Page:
Teachers also frequently commented that they did not know the exact age of all students in their classes. Most either asked the students in the class how old they were (which worked well for those students present, but not for absent students) or chose to fill in the form after class when they could look at the school records to find the ages of students in their class.
There were 25 classes in which at least one student was identified by their teacher as having experienced difficult living arrangements in the last month. No students were identified as having experienced such difficulties in 46 of the remaining classes, while there were a further two classes where this information was not provided.
A total of 95 students overall were identified by teachers as having experienced difficult living arrangements (Figure 2). As noted, a significant issue for the quality study is the relatively high rate of absenteeism at the time of the study. Of the 95 students whom teachers considered to have experienced some difficult living arrangements, 40 were absent from class on the enumeration day, and for a further 25 students the teachers did not confirm whether or not the student had completed a student form.
Figure 2. Students identified with difficult living arrangements on teacher forms
Comparing student and teacher reports
As noted above, student names were not collected or retained for analysis. Comparison of student and teacher reports is therefore limited to cases where a confident match could be made based on demographic characteristics.
Examining these cases shows that of the 22 students who were identified on the student form as having experienced homelessness, either on the designated night or in the previous month, only three appeared to have also been identified by teachers as having experienced difficult living arrangements. The majority of students who reported experiences of homelessness came from classes in which teachers did not identify any students as having issues with their living arrangements.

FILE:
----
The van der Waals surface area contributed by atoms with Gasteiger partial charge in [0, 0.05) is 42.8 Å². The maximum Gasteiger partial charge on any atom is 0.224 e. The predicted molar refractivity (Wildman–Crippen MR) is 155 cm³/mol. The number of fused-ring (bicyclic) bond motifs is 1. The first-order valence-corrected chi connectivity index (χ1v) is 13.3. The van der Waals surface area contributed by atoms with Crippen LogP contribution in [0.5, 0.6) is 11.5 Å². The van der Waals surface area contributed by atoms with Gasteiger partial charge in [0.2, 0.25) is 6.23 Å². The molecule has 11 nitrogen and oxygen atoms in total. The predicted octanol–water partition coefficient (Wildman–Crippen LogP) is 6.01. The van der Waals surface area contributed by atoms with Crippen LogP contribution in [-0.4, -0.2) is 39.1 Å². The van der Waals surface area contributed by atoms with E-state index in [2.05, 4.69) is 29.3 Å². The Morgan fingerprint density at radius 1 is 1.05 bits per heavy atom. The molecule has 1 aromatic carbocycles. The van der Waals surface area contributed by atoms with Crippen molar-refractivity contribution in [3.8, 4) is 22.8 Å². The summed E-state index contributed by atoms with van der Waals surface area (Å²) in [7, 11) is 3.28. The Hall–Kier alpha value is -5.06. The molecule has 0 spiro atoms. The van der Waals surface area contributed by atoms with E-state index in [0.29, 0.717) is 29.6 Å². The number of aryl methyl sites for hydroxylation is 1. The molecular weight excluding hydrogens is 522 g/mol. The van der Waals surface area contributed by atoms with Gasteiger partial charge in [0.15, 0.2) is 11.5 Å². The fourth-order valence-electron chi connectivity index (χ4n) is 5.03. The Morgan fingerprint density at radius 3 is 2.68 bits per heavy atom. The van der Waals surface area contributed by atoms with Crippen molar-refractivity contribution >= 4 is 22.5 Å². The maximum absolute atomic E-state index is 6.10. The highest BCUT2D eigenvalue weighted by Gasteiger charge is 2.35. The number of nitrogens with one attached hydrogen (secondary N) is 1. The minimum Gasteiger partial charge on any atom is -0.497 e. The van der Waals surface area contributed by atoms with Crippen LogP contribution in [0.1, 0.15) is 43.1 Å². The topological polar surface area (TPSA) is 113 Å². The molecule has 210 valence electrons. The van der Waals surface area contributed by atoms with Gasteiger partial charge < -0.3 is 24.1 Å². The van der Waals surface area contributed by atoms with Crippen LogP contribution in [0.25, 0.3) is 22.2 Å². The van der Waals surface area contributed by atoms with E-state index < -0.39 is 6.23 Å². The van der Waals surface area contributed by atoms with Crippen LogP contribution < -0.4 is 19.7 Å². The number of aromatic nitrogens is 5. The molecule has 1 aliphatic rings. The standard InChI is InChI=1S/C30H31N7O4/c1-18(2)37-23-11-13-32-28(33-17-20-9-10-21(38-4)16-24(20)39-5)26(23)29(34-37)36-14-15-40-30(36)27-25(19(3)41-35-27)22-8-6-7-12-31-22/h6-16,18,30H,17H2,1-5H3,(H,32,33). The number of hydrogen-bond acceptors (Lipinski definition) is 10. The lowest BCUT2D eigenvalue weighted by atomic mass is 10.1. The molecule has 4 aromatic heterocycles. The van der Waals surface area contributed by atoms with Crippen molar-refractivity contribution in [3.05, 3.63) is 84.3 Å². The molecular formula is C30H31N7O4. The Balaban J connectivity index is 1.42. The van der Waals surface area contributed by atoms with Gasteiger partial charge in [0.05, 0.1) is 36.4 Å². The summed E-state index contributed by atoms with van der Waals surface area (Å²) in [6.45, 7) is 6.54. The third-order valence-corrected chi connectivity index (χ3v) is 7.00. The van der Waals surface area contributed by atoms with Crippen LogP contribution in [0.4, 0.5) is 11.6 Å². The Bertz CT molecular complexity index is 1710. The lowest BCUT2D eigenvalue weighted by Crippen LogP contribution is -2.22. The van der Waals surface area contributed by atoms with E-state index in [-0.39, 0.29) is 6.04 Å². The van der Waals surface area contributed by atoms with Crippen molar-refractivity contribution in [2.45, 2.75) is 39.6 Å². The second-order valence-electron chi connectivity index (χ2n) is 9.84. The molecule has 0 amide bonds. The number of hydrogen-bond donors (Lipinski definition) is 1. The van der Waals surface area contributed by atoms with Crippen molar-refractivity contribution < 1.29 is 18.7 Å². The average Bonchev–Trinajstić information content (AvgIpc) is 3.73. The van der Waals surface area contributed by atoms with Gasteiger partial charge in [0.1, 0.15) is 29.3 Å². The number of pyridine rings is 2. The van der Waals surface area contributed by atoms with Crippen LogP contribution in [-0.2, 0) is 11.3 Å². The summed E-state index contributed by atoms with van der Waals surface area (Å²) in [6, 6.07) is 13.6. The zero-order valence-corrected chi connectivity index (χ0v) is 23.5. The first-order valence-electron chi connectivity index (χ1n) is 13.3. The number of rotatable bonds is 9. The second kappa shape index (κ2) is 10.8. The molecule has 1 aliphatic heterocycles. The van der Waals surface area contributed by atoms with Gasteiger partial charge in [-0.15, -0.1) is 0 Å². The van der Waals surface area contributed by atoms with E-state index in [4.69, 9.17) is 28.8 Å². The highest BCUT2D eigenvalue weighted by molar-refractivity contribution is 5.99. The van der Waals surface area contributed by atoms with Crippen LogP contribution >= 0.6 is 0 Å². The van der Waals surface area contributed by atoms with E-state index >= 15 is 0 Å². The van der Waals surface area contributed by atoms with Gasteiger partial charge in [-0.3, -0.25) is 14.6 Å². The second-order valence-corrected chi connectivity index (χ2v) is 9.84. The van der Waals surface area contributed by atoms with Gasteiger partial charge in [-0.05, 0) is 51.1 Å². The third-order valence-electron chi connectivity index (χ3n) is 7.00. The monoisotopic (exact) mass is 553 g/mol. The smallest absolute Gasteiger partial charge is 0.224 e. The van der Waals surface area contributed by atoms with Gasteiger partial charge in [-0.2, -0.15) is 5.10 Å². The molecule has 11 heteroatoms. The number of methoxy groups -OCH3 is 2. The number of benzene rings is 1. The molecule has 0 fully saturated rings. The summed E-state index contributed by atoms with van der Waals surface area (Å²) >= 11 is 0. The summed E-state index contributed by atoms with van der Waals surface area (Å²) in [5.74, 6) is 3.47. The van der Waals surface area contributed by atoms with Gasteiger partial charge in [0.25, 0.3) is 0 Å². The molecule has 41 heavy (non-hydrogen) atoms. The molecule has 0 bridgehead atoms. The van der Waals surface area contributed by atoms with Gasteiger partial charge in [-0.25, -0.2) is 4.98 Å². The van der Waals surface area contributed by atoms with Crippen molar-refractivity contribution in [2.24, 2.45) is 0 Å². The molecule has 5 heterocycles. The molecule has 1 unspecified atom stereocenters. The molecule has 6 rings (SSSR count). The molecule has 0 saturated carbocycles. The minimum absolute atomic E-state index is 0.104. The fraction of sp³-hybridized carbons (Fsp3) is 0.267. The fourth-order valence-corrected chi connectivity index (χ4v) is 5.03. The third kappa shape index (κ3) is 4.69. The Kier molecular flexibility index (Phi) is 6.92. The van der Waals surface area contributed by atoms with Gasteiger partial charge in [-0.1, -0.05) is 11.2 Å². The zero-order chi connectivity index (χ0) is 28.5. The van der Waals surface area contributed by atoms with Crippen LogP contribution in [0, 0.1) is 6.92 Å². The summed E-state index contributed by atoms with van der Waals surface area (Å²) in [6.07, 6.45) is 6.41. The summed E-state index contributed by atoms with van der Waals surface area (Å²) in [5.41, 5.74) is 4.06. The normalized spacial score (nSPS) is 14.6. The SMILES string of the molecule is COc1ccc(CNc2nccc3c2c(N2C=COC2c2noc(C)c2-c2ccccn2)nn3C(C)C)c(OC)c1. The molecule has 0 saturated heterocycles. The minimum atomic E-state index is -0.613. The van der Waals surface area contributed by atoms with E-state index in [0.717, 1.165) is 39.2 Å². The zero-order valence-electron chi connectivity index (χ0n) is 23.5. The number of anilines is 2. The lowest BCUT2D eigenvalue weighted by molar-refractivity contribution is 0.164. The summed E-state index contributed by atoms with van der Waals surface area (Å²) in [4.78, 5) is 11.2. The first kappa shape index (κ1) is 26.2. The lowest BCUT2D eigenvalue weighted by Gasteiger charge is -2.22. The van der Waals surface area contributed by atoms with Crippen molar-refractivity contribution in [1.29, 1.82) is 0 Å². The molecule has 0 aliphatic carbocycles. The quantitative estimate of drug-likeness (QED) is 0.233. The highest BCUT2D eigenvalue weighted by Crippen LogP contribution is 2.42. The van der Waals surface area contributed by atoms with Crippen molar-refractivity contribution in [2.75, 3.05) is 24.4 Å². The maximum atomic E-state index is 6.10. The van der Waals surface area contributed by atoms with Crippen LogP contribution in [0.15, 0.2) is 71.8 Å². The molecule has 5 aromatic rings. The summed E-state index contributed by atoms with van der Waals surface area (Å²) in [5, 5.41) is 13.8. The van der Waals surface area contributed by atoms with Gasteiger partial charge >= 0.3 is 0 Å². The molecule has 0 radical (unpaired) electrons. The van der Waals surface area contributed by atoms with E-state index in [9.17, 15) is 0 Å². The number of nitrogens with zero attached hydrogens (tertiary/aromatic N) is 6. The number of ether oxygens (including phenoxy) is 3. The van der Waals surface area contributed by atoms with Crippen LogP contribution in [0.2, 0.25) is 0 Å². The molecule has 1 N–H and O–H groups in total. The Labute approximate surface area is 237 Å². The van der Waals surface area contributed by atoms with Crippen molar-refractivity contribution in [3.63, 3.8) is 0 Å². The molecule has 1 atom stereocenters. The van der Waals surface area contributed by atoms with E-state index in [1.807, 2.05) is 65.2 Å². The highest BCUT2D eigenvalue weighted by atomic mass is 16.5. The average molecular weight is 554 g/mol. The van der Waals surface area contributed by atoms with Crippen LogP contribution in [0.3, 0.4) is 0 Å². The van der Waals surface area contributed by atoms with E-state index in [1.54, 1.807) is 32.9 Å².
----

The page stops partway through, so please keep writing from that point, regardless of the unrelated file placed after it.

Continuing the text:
This study has highlighted a number of issues which would need to be addressed in considering a nationally representative study of schools.
Firstly, this study confirmed the challenges associated with gaining active parental consent for a large scale school collection, particularly in the context of a constrained survey period. While a passive consent process was more successful for this study, and was supported by the schools involved, further consultation would be required to determine the appropriateness of this approach across Australian jurisdictions and school sectors.
Scope limitations of a school based collection
As mentioned previously the scope used in this quality study was limited to youth enrolled in a secondary school. The absence of a structured frame outside the school system makes it difficult to extend the scope to all youth. The approach employed in this study fails to provide information on youth aged 15-18 years who no longer attend school, as well as those aged 19-24 years who are past high school age.
Importantly, results from the 2011 Census suggest that homeless youth aged 15-18 years are less likely to be attending school than those who are not homeless. In 2011, 35% of all homeless 15-18 year olds reported they were not attending school compared to 15% of 15-18 year olds who were not homeless. This issue is particularly evident in the operational group 'Persons staying temporarily with other households'. More than half (51%) of 15-18 year olds in this group reported they were not attending school.
The under-representation of youth attending school in this group suggests that a school based approach would likely continue to underestimate youth homelessness, particularly for 'couch surfers'.
Absenteeism and survey timing
The results of the study also showed that high rates of absenteeism among potentially homeless students impacts on data quality. Overall, a high number of students were absent across the schools, with 322 students (20%) reported by teachers as absent on the day of survey enumeration. The timing of the study may have contributed to this result as nearly one-third of the schools were enumerated during the final week of term and this was identified by teachers as a contributing factor in higher than usual rates of absences.